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## Can three infinities be greater than one?

The idea is very simple but the conclusion may redefine our very concept of infinity and quantity unless I am wrong.

There are infinite possible positions in one dimensional space. That is if we assume that a given position is infinitely small or that one dimensonal space stretches infinitely. Two dimensonal space offers more possibilities than one dimensonal space since two dimensional space has all possible positions of one dimensional space plus all possible positions that can occupy the second dimenson that was added. And we can keep adding dimensions thus creating more possible positions with each added infinity.

What seems to emerge is that as you add more dimensons you are adding more possible positions relative to the previous number of dimensons but you are not necessarily increasing the number of positions because the number will always be infinity. Thus you can add more to a quantity without increasing it.

Weird.

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## Nick West

Infinite can be different in rates of growth as well as densities. A line y = x grows at a rate of O(n) as it approaches infinity, but a curve y = x^2 grows at a rate of O(N^2) or exponentially faster as it approaches infinity. Rates of growth as you approach infinite (represented here by Big O Notation*) are important and they demonstrate how two different infinite quantities can behave differently. But, in the end, they both contain the same unending quantity of whatever.

Big O Notaton: http://en.wikipedia.org/wiki/Big_O_notation

## Krisztián Pintér 200+

## Nick West

My math knowledge is somewhat limited to what I've specialized in. As a programmer, I do work with growth rates as quantities approach infinite daily. I don't remember how to make my example clear as a mathematical representation, but obviously there's no one number that represents the distance between two random points. But there would be equations that demonstrate the probable difference when selecting from the two different pools of points.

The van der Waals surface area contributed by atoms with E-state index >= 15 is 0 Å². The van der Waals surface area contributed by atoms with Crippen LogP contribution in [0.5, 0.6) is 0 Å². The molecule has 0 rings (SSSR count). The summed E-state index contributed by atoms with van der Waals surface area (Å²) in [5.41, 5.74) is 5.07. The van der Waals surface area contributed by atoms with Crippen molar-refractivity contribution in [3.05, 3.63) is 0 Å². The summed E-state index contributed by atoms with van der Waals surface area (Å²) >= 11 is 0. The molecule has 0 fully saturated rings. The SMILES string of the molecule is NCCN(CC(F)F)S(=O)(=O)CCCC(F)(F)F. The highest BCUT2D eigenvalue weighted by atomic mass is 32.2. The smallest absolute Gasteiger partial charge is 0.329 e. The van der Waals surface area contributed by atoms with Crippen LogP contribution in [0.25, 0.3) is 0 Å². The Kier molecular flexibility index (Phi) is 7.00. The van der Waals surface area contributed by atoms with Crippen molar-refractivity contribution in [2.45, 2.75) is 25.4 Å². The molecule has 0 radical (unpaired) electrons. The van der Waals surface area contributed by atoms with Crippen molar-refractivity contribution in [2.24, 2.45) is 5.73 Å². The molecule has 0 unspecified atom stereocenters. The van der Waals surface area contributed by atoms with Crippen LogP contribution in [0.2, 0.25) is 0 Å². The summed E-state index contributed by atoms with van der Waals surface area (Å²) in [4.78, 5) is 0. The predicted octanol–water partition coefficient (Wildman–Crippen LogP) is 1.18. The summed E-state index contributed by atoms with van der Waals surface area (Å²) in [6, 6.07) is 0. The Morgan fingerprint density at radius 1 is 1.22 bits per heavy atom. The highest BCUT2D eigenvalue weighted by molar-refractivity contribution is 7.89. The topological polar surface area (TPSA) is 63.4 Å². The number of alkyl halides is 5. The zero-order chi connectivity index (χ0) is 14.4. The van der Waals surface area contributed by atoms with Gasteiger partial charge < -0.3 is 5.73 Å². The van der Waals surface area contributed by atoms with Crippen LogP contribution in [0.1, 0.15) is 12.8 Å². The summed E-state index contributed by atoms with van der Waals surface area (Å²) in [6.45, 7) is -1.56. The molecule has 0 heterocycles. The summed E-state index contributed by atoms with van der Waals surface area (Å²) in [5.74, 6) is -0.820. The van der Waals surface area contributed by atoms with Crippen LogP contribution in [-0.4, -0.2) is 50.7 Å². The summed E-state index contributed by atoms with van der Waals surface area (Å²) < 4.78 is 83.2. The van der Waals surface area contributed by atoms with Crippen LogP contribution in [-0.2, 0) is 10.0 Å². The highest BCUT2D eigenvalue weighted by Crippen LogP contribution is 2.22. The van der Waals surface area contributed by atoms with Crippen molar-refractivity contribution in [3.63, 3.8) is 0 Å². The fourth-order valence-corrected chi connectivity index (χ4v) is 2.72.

## Krisztián Pintér 200+

## Nick West

This is making me wish I was back in college as a Math major. I forgot how much fun it can be.

## Budimir Zdravkovic 20+

I only had to take two years of calculus in college and that was also a long time ago so I apologize if my knowledge is rusty. In what I do I only need roughly 10% of the calculus I learned. .

## Nick West

A visual representation of a smaller scale could be thought of as a piece of paper with 64 equally spaced points in a line for a 1d space, then a piece of paper with a 8x8 square of points for the 2d space, then for the 3d space, you need a 4x4x4 cube of points. So when you measure the furthest straight line distance between the points in the different spaces, you get 64, 8 and 4 respectively. It's kind of like how the more you fold a piece of paper the "smaller" it gets.

But it was all wrong to show differences in infinite groups because as you approach infinity picking random points also creates a distance between those points that approaches infinity. I think it would actually prove the opposite, in that the different densities of infinite spaces would actually behave the same, in my example, as you approach infinity.

The order of growth stuff was correct though. It's helpful in programming so we can figure out if an algorithm is useful or not for very large inputs. If the order of growth is too great, when inputs are very large it would simply take too long, or too much memory, to use that algorithm.